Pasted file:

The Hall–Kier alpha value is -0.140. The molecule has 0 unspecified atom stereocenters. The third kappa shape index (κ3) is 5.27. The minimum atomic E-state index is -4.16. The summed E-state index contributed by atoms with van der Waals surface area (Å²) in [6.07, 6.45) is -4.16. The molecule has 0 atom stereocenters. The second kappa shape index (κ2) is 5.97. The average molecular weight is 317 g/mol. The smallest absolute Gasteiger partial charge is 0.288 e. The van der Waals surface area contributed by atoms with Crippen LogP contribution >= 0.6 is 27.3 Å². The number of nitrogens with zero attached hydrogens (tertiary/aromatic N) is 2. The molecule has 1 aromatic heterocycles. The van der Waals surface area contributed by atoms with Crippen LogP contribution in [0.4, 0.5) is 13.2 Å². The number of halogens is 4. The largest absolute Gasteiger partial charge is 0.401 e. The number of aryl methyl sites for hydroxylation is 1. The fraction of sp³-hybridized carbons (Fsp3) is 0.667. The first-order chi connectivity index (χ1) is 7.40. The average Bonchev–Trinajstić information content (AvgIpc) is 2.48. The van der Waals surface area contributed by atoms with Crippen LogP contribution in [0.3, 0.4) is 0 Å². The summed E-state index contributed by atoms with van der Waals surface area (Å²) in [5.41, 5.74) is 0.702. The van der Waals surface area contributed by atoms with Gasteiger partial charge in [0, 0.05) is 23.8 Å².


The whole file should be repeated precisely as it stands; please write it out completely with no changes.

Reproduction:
The Hall–Kier alpha value is -0.140. The molecule has 0 unspecified atom stereocenters. The third kappa shape index (κ3) is 5.27. The minimum atomic E-state index is -4.16. The summed E-state index contributed by atoms with van der Waals surface area (Å²) in [6.07, 6.45) is -4.16. The molecule has 0 atom stereocenters. The second kappa shape index (κ2) is 5.97. The average molecular weight is 317 g/mol. The smallest absolute Gasteiger partial charge is 0.288 e. The van der Waals surface area contributed by atoms with Crippen LogP contribution >= 0.6 is 27.3 Å². The number of nitrogens with zero attached hydrogens (tertiary/aromatic N) is 2. The molecule has 1 aromatic heterocycles. The van der Waals surface area contributed by atoms with Crippen LogP contribution in [0.4, 0.5) is 13.2 Å². The number of halogens is 4. The largest absolute Gasteiger partial charge is 0.401 e. The number of aryl methyl sites for hydroxylation is 1. The fraction of sp³-hybridized carbons (Fsp3) is 0.667. The first-order chi connectivity index (χ1) is 7.40. The average Bonchev–Trinajstić information content (AvgIpc) is 2.48. The van der Waals surface area contributed by atoms with Crippen LogP contribution in [0.3, 0.4) is 0 Å². The summed E-state index contributed by atoms with van der Waals surface area (Å²) in [5.41, 5.74) is 0.702. The van der Waals surface area contributed by atoms with Gasteiger partial charge in [0, 0.05) is 23.8 Å².